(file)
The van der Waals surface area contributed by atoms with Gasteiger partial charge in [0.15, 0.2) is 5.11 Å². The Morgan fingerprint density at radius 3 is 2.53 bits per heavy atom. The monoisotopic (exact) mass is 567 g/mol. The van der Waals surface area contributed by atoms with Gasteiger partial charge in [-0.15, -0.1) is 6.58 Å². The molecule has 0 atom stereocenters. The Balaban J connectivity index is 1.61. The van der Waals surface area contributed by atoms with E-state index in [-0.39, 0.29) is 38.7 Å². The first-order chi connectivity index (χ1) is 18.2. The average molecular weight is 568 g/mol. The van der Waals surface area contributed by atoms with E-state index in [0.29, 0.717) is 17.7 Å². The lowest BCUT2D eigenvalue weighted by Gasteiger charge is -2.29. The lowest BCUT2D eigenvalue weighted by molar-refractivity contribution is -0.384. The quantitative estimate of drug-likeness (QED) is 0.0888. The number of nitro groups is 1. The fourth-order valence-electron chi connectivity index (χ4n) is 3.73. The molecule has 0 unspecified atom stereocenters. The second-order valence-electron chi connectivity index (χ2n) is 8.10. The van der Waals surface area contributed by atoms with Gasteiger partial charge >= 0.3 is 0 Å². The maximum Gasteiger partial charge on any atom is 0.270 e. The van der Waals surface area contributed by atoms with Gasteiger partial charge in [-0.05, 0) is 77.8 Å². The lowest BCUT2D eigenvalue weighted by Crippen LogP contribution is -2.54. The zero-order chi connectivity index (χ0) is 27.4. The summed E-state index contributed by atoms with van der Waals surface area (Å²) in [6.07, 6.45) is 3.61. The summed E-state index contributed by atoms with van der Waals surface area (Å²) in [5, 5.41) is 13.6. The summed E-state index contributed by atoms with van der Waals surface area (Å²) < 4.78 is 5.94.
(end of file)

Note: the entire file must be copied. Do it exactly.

The van der Waals surface area contributed by atoms with Gasteiger partial charge in [0.15, 0.2) is 5.11 Å². The Morgan fingerprint density at radius 3 is 2.53 bits per heavy atom. The monoisotopic (exact) mass is 567 g/mol. The van der Waals surface area contributed by atoms with Gasteiger partial charge in [-0.15, -0.1) is 6.58 Å². The molecule has 0 atom stereocenters. The Balaban J connectivity index is 1.61. The van der Waals surface area contributed by atoms with E-state index in [-0.39, 0.29) is 38.7 Å². The first-order chi connectivity index (χ1) is 18.2. The average molecular weight is 568 g/mol. The van der Waals surface area contributed by atoms with E-state index in [0.29, 0.717) is 17.7 Å². The lowest BCUT2D eigenvalue weighted by Gasteiger charge is -2.29. The lowest BCUT2D eigenvalue weighted by molar-refractivity contribution is -0.384. The quantitative estimate of drug-likeness (QED) is 0.0888. The number of nitro groups is 1. The fourth-order valence-electron chi connectivity index (χ4n) is 3.73. The molecule has 0 unspecified atom stereocenters. The second-order valence-electron chi connectivity index (χ2n) is 8.10. The van der Waals surface area contributed by atoms with Gasteiger partial charge >= 0.3 is 0 Å². The maximum Gasteiger partial charge on any atom is 0.270 e. The van der Waals surface area contributed by atoms with Gasteiger partial charge in [-0.05, 0) is 77.8 Å². The lowest BCUT2D eigenvalue weighted by Crippen LogP contribution is -2.54. The zero-order chi connectivity index (χ0) is 27.4. The summed E-state index contributed by atoms with van der Waals surface area (Å²) in [6.07, 6.45) is 3.61. The summed E-state index contributed by atoms with van der Waals surface area (Å²) in [5, 5.41) is 13.6. The summed E-state index contributed by atoms with van der Waals surface area (Å²) < 4.78 is 5.94.